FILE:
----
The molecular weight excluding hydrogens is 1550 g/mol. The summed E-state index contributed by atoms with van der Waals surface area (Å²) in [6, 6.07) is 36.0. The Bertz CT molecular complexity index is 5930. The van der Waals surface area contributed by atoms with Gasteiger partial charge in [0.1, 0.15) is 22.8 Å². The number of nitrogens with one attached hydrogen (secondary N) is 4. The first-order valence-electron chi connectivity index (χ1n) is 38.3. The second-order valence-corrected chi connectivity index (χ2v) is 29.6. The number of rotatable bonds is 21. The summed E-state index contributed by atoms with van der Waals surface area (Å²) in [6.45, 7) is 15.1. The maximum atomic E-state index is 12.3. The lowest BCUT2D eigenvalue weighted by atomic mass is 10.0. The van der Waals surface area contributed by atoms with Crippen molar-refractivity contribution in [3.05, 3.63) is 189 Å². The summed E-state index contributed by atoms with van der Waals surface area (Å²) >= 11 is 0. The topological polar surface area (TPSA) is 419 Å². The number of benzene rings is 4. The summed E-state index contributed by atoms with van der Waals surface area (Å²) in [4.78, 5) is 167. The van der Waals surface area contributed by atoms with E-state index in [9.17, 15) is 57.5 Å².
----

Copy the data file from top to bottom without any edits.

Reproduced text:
The molecular weight excluding hydrogens is 1550 g/mol. The summed E-state index contributed by atoms with van der Waals surface area (Å²) in [6, 6.07) is 36.0. The Bertz CT molecular complexity index is 5930. The van der Waals surface area contributed by atoms with Gasteiger partial charge in [0.1, 0.15) is 22.8 Å². The number of nitrogens with one attached hydrogen (secondary N) is 4. The first-order valence-electron chi connectivity index (χ1n) is 38.3. The second-order valence-corrected chi connectivity index (χ2v) is 29.6. The number of rotatable bonds is 21. The summed E-state index contributed by atoms with van der Waals surface area (Å²) in [6.45, 7) is 15.1. The maximum atomic E-state index is 12.3. The lowest BCUT2D eigenvalue weighted by atomic mass is 10.0. The van der Waals surface area contributed by atoms with Crippen molar-refractivity contribution in [3.05, 3.63) is 189 Å². The summed E-state index contributed by atoms with van der Waals surface area (Å²) >= 11 is 0. The topological polar surface area (TPSA) is 419 Å². The number of benzene rings is 4. The summed E-state index contributed by atoms with van der Waals surface area (Å²) in [4.78, 5) is 167. The van der Waals surface area contributed by atoms with E-state index in [9.17, 15) is 57.5 Å².